The other day I got into an argument in some distant corner of the internet. That’s not exactly news – it happens far too often in my life. But this particular argument, setting aside how it got personal, was rather important to me.
The other person, with the best intentions, was saying two things about the Housing Bubble: that it was caused almost exclusively by problems in sub-prime lending, and that this market is “unregulated”. I took issue with these statements as dangerously wrong, and off we went. I never learn, do I? But I took up the challenge because I know that action will have to be taken on this mess, and I want it to be the right action. I want it to hit the people that have it coming, not those who are just trying to get by. It wasn’t until later that I learned that my opponent’s view is rather popular in the mainstream nooze even though there isn’t a single economist or investor who backs it. Clearly, I have work to do.
So what is the Housing Bubble, and why does it matter how it started?
The best concise description of what caused the Housing Bubble can be found at wikipedia. Yes, I realize this is unattributed, but it does have excellent notes to go with it. If you want the full version, go here:
The basic summary is that in the around 2000, between the flight out of dot-coms and very low interest rates, housing prices started to rise rapidly. This happened all around the world, so we can take it as obvious that it has nothing to do with US policies and procedures. Real Estate Investment Trusts (REITs) became popular places to stuff gains from the dot-com bubble, and when everything else was going south they were solidly green. The derivatives market, which is the market for futures and things with healthy income streams such as mortgages, really started to heat up.
Then, something funny happened, something that only happens in a mania. Wall Street started totally ignoring the risk associated with sub-prime loans. These have been around forever, and are nothing more than loans to people with less than perfect credit. It’s how the young and the poor often get their first home, so it’s a vital part of the mortgage picture. But as these mortgages were sold into a market salivating for more mortgage backed securities, it simply stopped understanding that a good percentage of these wind up in foreclosure. The thinking was that real estate could go up forever, so they’d always get their money out. Mortgage underwriters kept getting slacker and slacker, pushing the edges of what they could do to get people into homes. Less was put down, salary-based formulae were ignored, and so on.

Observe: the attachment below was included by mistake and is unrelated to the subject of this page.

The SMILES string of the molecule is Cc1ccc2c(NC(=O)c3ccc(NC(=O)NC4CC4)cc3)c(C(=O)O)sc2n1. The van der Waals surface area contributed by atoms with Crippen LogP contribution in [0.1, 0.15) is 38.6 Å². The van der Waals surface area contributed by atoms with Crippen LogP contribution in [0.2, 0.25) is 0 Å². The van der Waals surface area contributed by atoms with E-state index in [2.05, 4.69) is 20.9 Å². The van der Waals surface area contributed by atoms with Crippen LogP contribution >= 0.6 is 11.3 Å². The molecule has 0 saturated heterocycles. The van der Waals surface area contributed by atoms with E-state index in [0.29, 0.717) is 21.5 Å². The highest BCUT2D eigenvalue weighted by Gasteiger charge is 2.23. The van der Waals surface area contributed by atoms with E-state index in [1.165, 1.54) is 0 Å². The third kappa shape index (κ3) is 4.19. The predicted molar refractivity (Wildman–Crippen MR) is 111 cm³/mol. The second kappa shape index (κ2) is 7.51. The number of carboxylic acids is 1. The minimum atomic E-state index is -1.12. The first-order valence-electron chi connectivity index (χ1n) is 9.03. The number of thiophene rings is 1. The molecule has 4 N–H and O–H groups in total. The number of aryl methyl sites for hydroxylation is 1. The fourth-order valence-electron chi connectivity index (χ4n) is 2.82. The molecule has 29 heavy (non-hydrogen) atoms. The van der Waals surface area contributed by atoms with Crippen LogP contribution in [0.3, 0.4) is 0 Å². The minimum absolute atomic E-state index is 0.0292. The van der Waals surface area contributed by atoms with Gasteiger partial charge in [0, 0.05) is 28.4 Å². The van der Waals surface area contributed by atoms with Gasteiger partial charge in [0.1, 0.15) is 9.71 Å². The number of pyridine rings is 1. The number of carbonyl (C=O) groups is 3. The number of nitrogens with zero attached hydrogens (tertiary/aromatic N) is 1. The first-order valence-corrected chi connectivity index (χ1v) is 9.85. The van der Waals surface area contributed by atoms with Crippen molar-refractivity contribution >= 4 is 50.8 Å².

It’s more accurate to say that the Housing Bubble caused the sub-prime mess than the other way around, but the truth is that they are tightly interwoven after about 2003. And if you don’t believe me, take if from George Soros or a great article expounding on what Soros had to say:
Why does this matter? Because saying that sub-prime lending is the one and only cause of the Housing Bubble allows the financial markets that really made the mess to escape responsibility. The derivatives market is where it was amplified and fed back. Failures such as LTCM and other commodity manipulations were not as devastating as the Housing Bubble, but they are serious problems. As of today, they can blow up just as they have several times.
It’s also important to note that this mortgage market is, indeed, regulated heavily, meaning that changes can come fairly quickly through only the Executive branch of the government. Congress has already authorized the regulation, so they aren’t seriously in the picture. If a suitable scapegoat is found, it can easily have the piss regulated out of it while Wall Street isn’t touched. If we want to regulate derivatives in the same way we regulate mortgages, it will have to move through Congress first – and that will be one Hell of a slog.
That’s the problem with blaming sub-prime mortgages; the likely result is that it will be impossible for people with bad credit to get a mortgage while Wall Street is allowed to continue their happy ways. I happen to find that abhorrent.
So where did this myth that it’s all about sub-prime start? It seems that it came from Paul Krugman of the New York Times. I’ve said many times that this guy is a dinosaur that needs to be overcome if we on the left are ever going to get anything done, but in this case he’s actually provided cover to the other side. To me, that’s the real sin here. Now that I know where this came from, I have to say I’m deeply disappointed, once again, in how shallow the left has become.
We Lefties need to be a lot more honest and a lot more focused on our goals. I can see that Krugman has a good salary and doesn’t have to worry about people with bad credit buying a home, but a real Democrat does. I want to be sure that real Democrats have the facts so that they can do it right. The popular myth about the Housing Bubble is dangerous because it distracts us from the very real underlying problem with capitalism – that manias often destroy vital markets. Let’s start with that and work forward, please.